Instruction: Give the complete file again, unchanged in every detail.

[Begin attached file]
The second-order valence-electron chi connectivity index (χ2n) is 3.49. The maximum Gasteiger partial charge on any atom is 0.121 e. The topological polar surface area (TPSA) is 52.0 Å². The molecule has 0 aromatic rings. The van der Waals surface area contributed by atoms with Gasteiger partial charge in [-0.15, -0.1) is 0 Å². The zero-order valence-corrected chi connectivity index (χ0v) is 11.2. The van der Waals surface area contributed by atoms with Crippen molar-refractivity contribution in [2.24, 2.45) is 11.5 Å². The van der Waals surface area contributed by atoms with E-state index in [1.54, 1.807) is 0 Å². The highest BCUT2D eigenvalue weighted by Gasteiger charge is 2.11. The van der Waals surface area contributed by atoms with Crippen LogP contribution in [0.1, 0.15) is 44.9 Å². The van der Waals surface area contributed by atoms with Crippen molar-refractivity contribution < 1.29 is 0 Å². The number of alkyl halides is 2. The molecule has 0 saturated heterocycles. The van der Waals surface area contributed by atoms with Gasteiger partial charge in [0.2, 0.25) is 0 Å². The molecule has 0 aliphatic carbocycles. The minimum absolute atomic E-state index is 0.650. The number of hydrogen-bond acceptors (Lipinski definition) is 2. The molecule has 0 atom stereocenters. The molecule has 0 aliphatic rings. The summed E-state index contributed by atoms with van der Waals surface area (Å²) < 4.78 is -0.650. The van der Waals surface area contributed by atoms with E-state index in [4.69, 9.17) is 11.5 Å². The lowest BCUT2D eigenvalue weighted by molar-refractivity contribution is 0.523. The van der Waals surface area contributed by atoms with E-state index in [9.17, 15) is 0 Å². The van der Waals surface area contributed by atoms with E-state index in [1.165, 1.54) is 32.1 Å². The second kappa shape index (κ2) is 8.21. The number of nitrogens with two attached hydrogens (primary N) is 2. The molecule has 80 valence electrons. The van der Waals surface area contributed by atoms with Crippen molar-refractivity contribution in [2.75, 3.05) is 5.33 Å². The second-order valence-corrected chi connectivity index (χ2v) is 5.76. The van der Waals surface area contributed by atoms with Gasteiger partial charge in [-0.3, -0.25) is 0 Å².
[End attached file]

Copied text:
The second-order valence-electron chi connectivity index (χ2n) is 3.49. The maximum Gasteiger partial charge on any atom is 0.121 e. The topological polar surface area (TPSA) is 52.0 Å². The molecule has 0 aromatic rings. The van der Waals surface area contributed by atoms with Gasteiger partial charge in [-0.15, -0.1) is 0 Å². The zero-order valence-corrected chi connectivity index (χ0v) is 11.2. The van der Waals surface area contributed by atoms with Crippen molar-refractivity contribution in [2.24, 2.45) is 11.5 Å². The van der Waals surface area contributed by atoms with E-state index in [1.54, 1.807) is 0 Å². The highest BCUT2D eigenvalue weighted by Gasteiger charge is 2.11. The van der Waals surface area contributed by atoms with Crippen LogP contribution in [0.1, 0.15) is 44.9 Å². The van der Waals surface area contributed by atoms with Crippen molar-refractivity contribution < 1.29 is 0 Å². The number of alkyl halides is 2. The molecule has 0 saturated heterocycles. The van der Waals surface area contributed by atoms with Gasteiger partial charge in [0.2, 0.25) is 0 Å². The molecule has 0 aliphatic carbocycles. The minimum absolute atomic E-state index is 0.650. The number of hydrogen-bond acceptors (Lipinski definition) is 2. The molecule has 0 atom stereocenters. The molecule has 0 aliphatic rings. The summed E-state index contributed by atoms with van der Waals surface area (Å²) < 4.78 is -0.650. The van der Waals surface area contributed by atoms with E-state index in [4.69, 9.17) is 11.5 Å². The lowest BCUT2D eigenvalue weighted by molar-refractivity contribution is 0.523. The van der Waals surface area contributed by atoms with E-state index in [9.17, 15) is 0 Å². The van der Waals surface area contributed by atoms with E-state index in [1.165, 1.54) is 32.1 Å². The second kappa shape index (κ2) is 8.21. The number of nitrogens with two attached hydrogens (primary N) is 2. The molecule has 80 valence electrons. The van der Waals surface area contributed by atoms with Crippen molar-refractivity contribution in [2.75, 3.05) is 5.33 Å². The second-order valence-corrected chi connectivity index (χ2v) is 5.76. The van der Waals surface area contributed by atoms with Gasteiger partial charge in [-0.3, -0.25) is 0 Å².